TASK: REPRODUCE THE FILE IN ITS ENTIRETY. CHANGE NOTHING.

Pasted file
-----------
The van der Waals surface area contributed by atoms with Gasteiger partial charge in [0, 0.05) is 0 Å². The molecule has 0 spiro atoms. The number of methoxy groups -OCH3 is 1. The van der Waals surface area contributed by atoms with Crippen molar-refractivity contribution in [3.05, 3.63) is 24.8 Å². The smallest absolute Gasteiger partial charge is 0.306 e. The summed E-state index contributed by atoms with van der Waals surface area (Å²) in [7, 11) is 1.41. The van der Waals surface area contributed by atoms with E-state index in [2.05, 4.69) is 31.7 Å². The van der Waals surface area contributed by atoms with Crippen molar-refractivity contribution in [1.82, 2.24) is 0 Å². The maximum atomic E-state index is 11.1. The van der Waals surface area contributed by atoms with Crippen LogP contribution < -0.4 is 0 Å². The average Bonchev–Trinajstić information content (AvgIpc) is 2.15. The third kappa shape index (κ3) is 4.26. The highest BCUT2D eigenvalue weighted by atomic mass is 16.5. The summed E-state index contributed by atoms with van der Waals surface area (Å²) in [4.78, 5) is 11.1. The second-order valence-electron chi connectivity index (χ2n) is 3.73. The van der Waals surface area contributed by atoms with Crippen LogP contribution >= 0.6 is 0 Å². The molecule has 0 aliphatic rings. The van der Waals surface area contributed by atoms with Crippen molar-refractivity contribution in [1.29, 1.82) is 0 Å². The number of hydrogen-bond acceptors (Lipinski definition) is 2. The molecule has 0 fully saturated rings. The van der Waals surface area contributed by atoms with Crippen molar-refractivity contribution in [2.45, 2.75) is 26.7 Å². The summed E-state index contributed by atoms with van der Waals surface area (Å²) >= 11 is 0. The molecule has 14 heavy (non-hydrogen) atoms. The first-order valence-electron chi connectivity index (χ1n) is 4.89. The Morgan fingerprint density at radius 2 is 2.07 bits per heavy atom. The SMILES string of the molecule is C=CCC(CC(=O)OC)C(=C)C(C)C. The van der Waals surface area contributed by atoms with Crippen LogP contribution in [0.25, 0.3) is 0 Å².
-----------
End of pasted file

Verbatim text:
The van der Waals surface area contributed by atoms with Gasteiger partial charge in [0, 0.05) is 0 Å². The molecule has 0 spiro atoms. The number of methoxy groups -OCH3 is 1. The van der Waals surface area contributed by atoms with Crippen molar-refractivity contribution in [3.05, 3.63) is 24.8 Å². The smallest absolute Gasteiger partial charge is 0.306 e. The summed E-state index contributed by atoms with van der Waals surface area (Å²) in [7, 11) is 1.41. The van der Waals surface area contributed by atoms with E-state index in [2.05, 4.69) is 31.7 Å². The van der Waals surface area contributed by atoms with Crippen molar-refractivity contribution in [1.82, 2.24) is 0 Å². The maximum atomic E-state index is 11.1. The van der Waals surface area contributed by atoms with Crippen LogP contribution < -0.4 is 0 Å². The average Bonchev–Trinajstić information content (AvgIpc) is 2.15. The third kappa shape index (κ3) is 4.26. The highest BCUT2D eigenvalue weighted by atomic mass is 16.5. The summed E-state index contributed by atoms with van der Waals surface area (Å²) in [4.78, 5) is 11.1. The second-order valence-electron chi connectivity index (χ2n) is 3.73. The van der Waals surface area contributed by atoms with Crippen LogP contribution >= 0.6 is 0 Å². The molecule has 0 aliphatic rings. The van der Waals surface area contributed by atoms with Crippen molar-refractivity contribution in [1.29, 1.82) is 0 Å². The number of hydrogen-bond acceptors (Lipinski definition) is 2. The molecule has 0 fully saturated rings. The van der Waals surface area contributed by atoms with Crippen molar-refractivity contribution in [2.45, 2.75) is 26.7 Å². The summed E-state index contributed by atoms with van der Waals surface area (Å²) >= 11 is 0. The molecule has 14 heavy (non-hydrogen) atoms. The first-order valence-electron chi connectivity index (χ1n) is 4.89. The Morgan fingerprint density at radius 2 is 2.07 bits per heavy atom. The SMILES string of the molecule is C=CCC(CC(=O)OC)C(=C)C(C)C. The van der Waals surface area contributed by atoms with Crippen LogP contribution in [0.25, 0.3) is 0 Å².